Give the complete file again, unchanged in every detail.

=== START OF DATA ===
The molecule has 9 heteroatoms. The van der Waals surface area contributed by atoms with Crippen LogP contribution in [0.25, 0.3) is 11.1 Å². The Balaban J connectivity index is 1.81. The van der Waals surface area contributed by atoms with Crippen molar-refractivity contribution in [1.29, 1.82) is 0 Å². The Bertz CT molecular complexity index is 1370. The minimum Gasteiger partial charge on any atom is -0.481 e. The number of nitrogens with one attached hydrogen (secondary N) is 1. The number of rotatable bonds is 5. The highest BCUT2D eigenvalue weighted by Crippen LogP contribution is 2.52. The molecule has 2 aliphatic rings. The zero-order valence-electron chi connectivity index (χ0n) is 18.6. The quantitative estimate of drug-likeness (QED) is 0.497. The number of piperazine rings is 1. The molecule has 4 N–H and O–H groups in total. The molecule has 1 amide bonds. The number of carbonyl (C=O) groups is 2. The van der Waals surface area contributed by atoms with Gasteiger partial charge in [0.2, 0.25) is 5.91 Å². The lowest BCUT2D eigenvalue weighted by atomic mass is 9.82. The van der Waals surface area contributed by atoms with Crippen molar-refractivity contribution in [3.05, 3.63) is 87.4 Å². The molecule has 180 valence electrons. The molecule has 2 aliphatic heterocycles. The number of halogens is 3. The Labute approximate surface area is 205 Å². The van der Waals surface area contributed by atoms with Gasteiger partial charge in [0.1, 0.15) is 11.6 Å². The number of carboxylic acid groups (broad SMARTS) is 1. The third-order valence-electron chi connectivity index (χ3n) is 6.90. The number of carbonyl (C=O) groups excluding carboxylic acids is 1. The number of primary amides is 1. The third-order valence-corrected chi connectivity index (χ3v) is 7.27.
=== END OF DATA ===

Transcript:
The molecule has 9 heteroatoms. The van der Waals surface area contributed by atoms with Crippen LogP contribution in [0.25, 0.3) is 11.1 Å². The Balaban J connectivity index is 1.81. The van der Waals surface area contributed by atoms with Crippen molar-refractivity contribution in [1.29, 1.82) is 0 Å². The Bertz CT molecular complexity index is 1370. The minimum Gasteiger partial charge on any atom is -0.481 e. The number of nitrogens with one attached hydrogen (secondary N) is 1. The number of rotatable bonds is 5. The highest BCUT2D eigenvalue weighted by Crippen LogP contribution is 2.52. The molecule has 2 aliphatic rings. The zero-order valence-electron chi connectivity index (χ0n) is 18.6. The quantitative estimate of drug-likeness (QED) is 0.497. The number of piperazine rings is 1. The molecule has 4 N–H and O–H groups in total. The molecule has 1 amide bonds. The number of carbonyl (C=O) groups is 2. The van der Waals surface area contributed by atoms with Gasteiger partial charge in [0.2, 0.25) is 5.91 Å². The lowest BCUT2D eigenvalue weighted by atomic mass is 9.82. The van der Waals surface area contributed by atoms with Crippen molar-refractivity contribution in [3.05, 3.63) is 87.4 Å². The molecule has 180 valence electrons. The molecule has 2 aliphatic heterocycles. The number of halogens is 3. The Labute approximate surface area is 205 Å². The van der Waals surface area contributed by atoms with Gasteiger partial charge in [0.1, 0.15) is 11.6 Å². The number of carboxylic acid groups (broad SMARTS) is 1. The third-order valence-electron chi connectivity index (χ3n) is 6.90. The number of carbonyl (C=O) groups excluding carboxylic acids is 1. The number of primary amides is 1. The third-order valence-corrected chi connectivity index (χ3v) is 7.27.